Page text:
Friday, August 9, 2013

Archer Garrett has a new book out

Archer Garrett, who we reviewed last with the front end of his apocalyptic series, The Western Front has a new book out, that seems well positioned within the Steam Punk genre.

I am working (doorstep to doorstep) 11-1/2 hours these days, and that is set to increase, so I am behind on my reading, so I don't know if I'll be able to make it to this one.  It is listed at 60,000 words so it is not one of those kindle short stories disguised as a novel.

The blurb:

"A Classic Science Fiction Adventure in the Spirit of Jules Verne."

Imagine a world of extremes.  The Northern Lights dance across the Caribbean, mighty tempests are a common occurrence and the pendulum of politics swings from one radical to the next.  Welcome to Terra, an alternate earth somewhere across the multiverse, circa 1890.

It's a world of bizarre technological divergences.  Steamwork airships soar high above and are plagued by sky pirates.  Mighty sea creatures, the products of a prolonged Industrial Revolution's rampant pollution, haunt the seas.  Cities glow by the light of ethereal, alchemical reagents, while evil lurks in the shadows just beyond.

William Stallworth is a Pulse Chaser, able to leap from one world to another.  He came to Terra in search of adventure, but instead finds a world on the precipice of a great conflict - and a mysterious man that knows who he really is.  Can he turn back what's been set in motion, or will he forfeit his own life trying?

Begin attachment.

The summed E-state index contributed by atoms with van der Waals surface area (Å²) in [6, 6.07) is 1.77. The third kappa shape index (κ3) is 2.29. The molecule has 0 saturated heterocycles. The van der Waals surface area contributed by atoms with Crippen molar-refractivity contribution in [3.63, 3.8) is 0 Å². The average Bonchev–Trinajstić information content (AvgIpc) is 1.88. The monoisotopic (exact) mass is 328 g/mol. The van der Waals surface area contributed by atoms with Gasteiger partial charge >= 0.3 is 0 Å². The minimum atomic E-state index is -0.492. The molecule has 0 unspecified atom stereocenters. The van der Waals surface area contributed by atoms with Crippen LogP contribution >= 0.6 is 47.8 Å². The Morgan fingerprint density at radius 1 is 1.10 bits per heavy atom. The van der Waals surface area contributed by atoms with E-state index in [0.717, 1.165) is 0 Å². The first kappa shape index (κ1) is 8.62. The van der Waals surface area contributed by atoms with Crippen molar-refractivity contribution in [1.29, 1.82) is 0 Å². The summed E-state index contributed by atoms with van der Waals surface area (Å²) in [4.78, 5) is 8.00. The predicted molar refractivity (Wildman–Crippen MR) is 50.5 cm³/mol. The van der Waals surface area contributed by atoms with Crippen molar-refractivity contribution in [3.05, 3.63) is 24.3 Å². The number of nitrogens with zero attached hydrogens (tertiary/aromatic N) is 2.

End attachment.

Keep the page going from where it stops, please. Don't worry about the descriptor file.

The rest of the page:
60,000 words.

Genres:  Steampunk; Classic Scifi; Scifi Adventure

Northern lights dancing in the Caribbean occurred with the first big solar flare of 1859 so there may be a little bit of apocalyptic action.  Maybe the ethereal currents will just all go to pieces.


Archer Garrett said...

Good catch with the 1859 reference, or Dick's Disaster, as it is referred to in the story. ;)

russell1200 said...

Archer: Yes, well I have spent a fair amount of time on the subject. I always find it odd that there are historical records of what a major solar flare is like, but many authors can't be bothered to do a basic google search on the subject and find out.